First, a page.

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View Full Version : Civil Liberties: Did Dr. R.P. write "Federal Courts and the Imaginary Constitution"?




sdeev
01-02-2012, 02:07 AM
The question's on the title. If someone knows whether he really wrote it or has it been altered, please let me know.

I saw this on some other forum and not sure how i should go about explaining this.

click here (http://andrewsullivan.thedailybeast.com/2011/12/why-arent-the-gays-attacking-paul-ctd.html) for the quoted article

Ron Paul does not advocate for leaving gays alone. He simply advocates for the states to be able to oppress them instead of Washington. Take, for example, this 2003 article. Paul decries the Supreme Court's Lawrence v Texas decision that eliminated state sodomy laws:

"Consider the Lawrence case decided by the Supreme Court in June. The Court determined that Texas had no right to establish its own standards for private sexual conduct, because gay sodomy is somehow protected under the 14th amendment 'right to privacy.' Ridiculous as sodomy laws may be, there clearly is no right to privacy nor sodomy found anywhere in the Constitution. There are, however, states' rightsórights plainly affirmed in the Ninth and Tenth amendments. Under those amendments, the State of Texas has the right to decide for itself how to regulate social matters like sex, using its own local standards. But rather than applying the real Constitution and declining jurisdiction over a properly state matter, the Court decided to apply the imaginary Constitution and impose its vision on the people of Texas."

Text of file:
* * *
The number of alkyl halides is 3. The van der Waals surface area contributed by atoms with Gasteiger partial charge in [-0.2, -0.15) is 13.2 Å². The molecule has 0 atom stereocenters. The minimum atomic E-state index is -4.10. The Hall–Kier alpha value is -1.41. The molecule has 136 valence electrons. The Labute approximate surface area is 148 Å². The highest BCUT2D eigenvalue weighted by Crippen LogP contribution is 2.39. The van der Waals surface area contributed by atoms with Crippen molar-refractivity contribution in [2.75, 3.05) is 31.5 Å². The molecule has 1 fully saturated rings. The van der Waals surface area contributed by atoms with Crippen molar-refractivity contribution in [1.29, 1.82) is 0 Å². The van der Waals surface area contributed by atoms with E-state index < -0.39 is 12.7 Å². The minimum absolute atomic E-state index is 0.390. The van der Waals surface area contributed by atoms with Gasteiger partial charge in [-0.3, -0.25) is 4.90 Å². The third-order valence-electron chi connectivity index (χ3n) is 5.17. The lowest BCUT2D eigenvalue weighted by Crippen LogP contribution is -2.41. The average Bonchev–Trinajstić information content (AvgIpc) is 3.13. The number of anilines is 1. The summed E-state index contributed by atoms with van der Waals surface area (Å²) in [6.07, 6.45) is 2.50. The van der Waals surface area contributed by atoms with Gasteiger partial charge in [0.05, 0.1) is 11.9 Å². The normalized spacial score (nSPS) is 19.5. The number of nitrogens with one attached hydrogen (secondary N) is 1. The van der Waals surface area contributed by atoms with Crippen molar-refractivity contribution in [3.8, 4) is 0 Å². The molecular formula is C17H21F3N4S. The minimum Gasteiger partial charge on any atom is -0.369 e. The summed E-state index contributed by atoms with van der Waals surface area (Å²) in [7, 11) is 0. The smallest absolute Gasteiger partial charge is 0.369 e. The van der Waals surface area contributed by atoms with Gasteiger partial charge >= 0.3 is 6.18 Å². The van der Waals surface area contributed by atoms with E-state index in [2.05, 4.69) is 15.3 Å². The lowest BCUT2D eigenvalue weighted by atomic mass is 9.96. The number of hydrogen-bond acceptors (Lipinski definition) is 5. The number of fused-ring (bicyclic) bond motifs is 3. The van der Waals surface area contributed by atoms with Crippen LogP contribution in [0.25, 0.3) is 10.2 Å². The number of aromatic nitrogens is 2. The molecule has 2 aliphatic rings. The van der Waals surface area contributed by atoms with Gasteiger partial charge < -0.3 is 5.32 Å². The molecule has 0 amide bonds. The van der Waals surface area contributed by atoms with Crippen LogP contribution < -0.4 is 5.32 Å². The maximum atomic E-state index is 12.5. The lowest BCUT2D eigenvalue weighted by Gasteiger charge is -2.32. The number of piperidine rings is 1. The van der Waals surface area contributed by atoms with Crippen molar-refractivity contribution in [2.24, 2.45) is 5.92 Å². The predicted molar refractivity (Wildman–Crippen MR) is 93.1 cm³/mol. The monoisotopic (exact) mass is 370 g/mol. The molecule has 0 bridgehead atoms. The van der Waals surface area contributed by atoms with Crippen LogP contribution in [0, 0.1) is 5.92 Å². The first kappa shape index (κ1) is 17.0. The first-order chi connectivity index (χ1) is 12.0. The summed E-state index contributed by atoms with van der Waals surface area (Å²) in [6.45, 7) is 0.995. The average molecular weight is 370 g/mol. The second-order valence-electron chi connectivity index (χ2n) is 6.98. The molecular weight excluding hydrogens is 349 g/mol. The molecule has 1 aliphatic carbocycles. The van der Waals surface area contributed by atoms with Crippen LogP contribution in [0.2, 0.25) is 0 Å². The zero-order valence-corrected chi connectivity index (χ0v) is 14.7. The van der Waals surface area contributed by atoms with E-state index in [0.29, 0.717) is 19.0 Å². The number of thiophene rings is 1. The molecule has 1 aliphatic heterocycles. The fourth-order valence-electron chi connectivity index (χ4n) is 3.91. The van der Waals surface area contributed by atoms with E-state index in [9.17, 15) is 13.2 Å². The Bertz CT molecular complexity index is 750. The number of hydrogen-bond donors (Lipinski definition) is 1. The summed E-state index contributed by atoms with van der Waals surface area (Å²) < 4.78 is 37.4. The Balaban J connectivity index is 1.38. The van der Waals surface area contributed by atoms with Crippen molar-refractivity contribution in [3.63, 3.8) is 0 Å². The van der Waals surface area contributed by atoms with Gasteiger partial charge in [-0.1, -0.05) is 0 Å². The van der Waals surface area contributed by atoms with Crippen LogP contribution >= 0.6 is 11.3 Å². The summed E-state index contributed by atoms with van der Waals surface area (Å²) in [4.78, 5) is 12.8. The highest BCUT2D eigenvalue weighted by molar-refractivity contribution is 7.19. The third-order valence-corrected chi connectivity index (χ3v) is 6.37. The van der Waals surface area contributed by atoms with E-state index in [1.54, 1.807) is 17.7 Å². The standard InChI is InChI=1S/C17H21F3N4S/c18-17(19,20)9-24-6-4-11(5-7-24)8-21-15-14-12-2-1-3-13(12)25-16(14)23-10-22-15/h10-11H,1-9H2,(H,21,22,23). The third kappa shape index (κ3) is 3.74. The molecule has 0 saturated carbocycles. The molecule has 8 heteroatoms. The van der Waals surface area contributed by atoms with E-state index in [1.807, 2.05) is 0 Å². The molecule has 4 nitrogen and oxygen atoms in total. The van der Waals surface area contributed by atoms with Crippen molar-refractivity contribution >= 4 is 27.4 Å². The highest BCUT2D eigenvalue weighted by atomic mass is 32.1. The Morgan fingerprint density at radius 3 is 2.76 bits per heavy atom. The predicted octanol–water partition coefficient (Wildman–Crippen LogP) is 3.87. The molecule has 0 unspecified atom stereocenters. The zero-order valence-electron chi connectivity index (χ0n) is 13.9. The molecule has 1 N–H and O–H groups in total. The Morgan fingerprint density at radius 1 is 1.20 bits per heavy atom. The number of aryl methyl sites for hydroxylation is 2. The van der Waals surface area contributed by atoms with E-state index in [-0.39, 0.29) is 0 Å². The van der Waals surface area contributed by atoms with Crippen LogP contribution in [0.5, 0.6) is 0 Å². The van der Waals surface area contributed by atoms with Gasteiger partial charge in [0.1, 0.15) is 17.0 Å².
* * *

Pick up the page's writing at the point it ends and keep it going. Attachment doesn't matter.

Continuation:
Essentially, Paul has no interest in leaving anybody alone. He only wants to get rid of one government scared into submission by oppressive douchebags and replace it with 50 governments scared into submission by oppressive douchebags. That's not really any better, and I think you may have missed that in your statement to Dave Weigel.

ronpaulitician
01-02-2012, 02:22 AM
Yes, I do believe Paul's interpretation of the Constitution differs from the Supreme Court's interpretation of the Constitution. In this case, it differs on the interpretation of the 14th amendment.

What I often find missing in Paul's rhetoric is that if something is not in the Constitution, and should therefor not be a federal power but a state power, if the public deems that it should become a federal power, the Constitution should be properly amended.

"Ridiculous as sodomy laws may be, there clearly is no right to privacy nor sodomy found anywhere in the Constitution."

Then, Dr. Paul, would you support properly amending the US Constitution to include a right to privacy?

Federal Courts and the Imaginary Constitution (http://www.lewrockwell.com/paul/paul120.html)

Federal Courts and the Imaginary Constitution

by Rep. Ron Paul, MD

It's been a tough summer for social conservatives, thanks to our federal courts. From “gay rights” to affirmative action to Boy Scouts to the Ten Commandments, federal courts recently have issued rulings that conflict with both the Constitution and overwhelming public sentiment. Conservatives and libertarians who once viewed the judiciary as the final bulwark against government tyranny must now accept that no branch of government even remotely performs its constitutional role.
The practice of judicial activism — legislating from the bench — is now standard for many federal judges. They dismiss the doctrine of strict construction as hopelessly outdated, instead treating the Constitution as fluid and malleable to create a desired outcome in any given case. For judges who see themselves as social activists, their vision of justice is more important than the letter of the laws they are sworn to interpret and uphold. With the federal judiciary focused more on promoting a social agenda than upholding the rule of law, Americans find themselves increasingly governed by men they did not elect and cannot remove from office.